Activists gather at University Verizon to protest net neutrality rollback

Activists gather at University Verizon to protest net neutrality rollback

Activists gather at University Verizon to protest net neutrality rollback

The FCC's move to repeal net neutrality regulations, which stop telecommunications companies from blocking, throttling, or charging for access to websites of their discretion, is just one more step in the direction of corporate control over our every-day lives.

Slim as their prospects may be, pro-regulation activists are turning to a bitterly divided Congress, pressuring politicians to intervene and prevent the FCC vote.

"The existing situation is good", said Wendi A. Haugh, associate professor of anthropology at St. Lawrence University, who was one of the protest organizers. These net neutrality rules were passed in 2015, and have broad support from groups ranging from civil liberty organizations to internet giants like Google. "Net Neutrality is essential to our democracy".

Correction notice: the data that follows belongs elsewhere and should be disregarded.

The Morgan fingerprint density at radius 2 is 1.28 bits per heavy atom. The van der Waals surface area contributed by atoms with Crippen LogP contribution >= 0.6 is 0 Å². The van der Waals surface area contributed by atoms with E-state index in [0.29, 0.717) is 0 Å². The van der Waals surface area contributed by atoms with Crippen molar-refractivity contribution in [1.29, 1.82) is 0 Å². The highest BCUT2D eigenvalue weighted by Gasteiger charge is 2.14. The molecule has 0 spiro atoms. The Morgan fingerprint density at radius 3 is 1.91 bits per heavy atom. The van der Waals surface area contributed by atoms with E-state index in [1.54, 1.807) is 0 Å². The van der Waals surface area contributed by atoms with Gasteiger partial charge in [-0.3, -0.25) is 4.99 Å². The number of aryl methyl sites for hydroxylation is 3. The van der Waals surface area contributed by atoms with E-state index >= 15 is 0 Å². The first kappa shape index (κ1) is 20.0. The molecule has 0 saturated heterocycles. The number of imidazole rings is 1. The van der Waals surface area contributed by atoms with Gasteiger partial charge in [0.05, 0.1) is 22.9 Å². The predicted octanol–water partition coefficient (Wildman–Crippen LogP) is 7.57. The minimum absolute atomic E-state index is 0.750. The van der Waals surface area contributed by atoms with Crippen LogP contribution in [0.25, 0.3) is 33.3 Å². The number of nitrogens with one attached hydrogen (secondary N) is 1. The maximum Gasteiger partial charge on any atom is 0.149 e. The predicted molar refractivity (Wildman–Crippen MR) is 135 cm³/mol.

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Protesters hope to generate awareness about what, they call, severe repercussions of rollbacks regarding Net neutrality. Two employees, one in an Android mascot costume, even stood near protesters for a while, waving at cars. Critics also say doing away with net neutrality would allow providers to censor content, prioritize its own content or block the content of a competitor.

Congressman Doug LaMalfa said in a letter to constituents, "Rather than focusing government resources on burdensome regulation, we should be redirecting our focus on improving affordable internet access, especially in high-cost rural areas". Having disliked the regulations since he was in the political minority on the commission, the Trump-appointed chairman Ajit Pai now has a 3:2 Republican majority to abolish them, which he plans to do at a commission meeting on December 14.

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